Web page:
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*Edith DeVoe was born on this date in 1921. She was a Black nurse. Edith Mazie DeVoe was born in Washington, D. C. to Sadie Frances (née Dent) and Joseph Edward DeVoe.
Both of her parents were employed in government service and the family consisted of four children, Elizabeth, Edith, Joseph and Sadie. Her brother died in 1934 and both of her sisters would become nurses. She completed her primary education attending Randall Junior High and Dunbar High Schools. DeVoe enrolled in nursing school with her sister Elizabeth at the Freedman's Hospital nursing school, graduating in 1942. She then supplemented her education with public health nursing courses in Richmond, Virginia at the St. Philip School of Nursing. DeVoe began her career working for the Visiting Nurse Association.
On April 18, 1945, one week after the first Black navy nurse, Phyllis Mae Daley, was assigned to active duty, DeVoe was commissioned as an ensign in the United States Navy Reserve. She was assigned to her first active duty on June 13, 1945 and served for two years during World War II at the Boston Navy Yard. In mid-1947, she was assigned to the Naval Mine Warfare Test Station, in Solomons, Maryland. On January 6, 1948, DeVoe was transferred to the Navy Nurse Corps and assigned to the Navy Communication Annex Dispensary in Washington, D. C., as the first black nurse in the regular navy. In March 1948, when Congress was deliberating on whether women should permanently become part of the military, Adam Clayton Powell Jr., Harlem’s Representative to the House argued that the Nurses’ Corps should be permanent, that the military should be fully desegregated and emphasized that DeVoe was the only Black nurse serving the 19,337 Black servicemen in the navy.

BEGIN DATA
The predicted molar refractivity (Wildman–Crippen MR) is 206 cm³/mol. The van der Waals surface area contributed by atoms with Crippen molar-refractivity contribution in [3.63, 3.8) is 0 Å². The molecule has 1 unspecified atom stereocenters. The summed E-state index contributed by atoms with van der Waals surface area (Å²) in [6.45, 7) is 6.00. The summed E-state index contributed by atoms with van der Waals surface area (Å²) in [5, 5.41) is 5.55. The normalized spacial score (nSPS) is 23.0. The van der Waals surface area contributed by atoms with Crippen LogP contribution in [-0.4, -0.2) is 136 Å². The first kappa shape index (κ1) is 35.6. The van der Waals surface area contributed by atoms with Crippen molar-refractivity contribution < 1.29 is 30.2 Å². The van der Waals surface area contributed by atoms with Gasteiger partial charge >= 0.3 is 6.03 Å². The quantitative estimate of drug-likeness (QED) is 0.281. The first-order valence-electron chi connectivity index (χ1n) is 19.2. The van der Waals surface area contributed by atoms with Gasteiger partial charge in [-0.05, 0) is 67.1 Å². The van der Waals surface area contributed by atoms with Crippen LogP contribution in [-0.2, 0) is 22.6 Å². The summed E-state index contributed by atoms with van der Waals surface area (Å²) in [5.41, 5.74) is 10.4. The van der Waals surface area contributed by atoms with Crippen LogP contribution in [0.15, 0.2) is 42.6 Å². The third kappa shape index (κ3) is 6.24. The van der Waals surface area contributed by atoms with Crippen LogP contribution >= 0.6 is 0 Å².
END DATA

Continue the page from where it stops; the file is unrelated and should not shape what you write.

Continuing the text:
In 1949, DeVoe earned the rank of Lieutenant and was assigned to the St. Albans Naval Hospital in the Queens borough of Long Island. The following year, she became the first Black nurse assigned to a duty station outside the U.S. mainland, when she was sent to the Tripler Army-Navy Hospital. Her assignment there, was to assist with the evacuees and injured serving in the Korean War. On May 1, 1952, DeVoe became a full Lieutenant and in August was transferred to the naval hospital in Pasadena, California. She was in a car accident in 1955, while serving at the Oakland Naval Hospital and on April 1, 1956, she was placed on the temporary disabilities list. She returned to duty and retired from military service in 1960 in Oakland, returning to Washington, D. C. Edith DeVoe died from lung cancer on November 17, 2000. at Cherry Lane Nursing Center in Laurel, Prince George's County, Maryland and was buried at Quantico National Cemetery in Triangle, Virginia.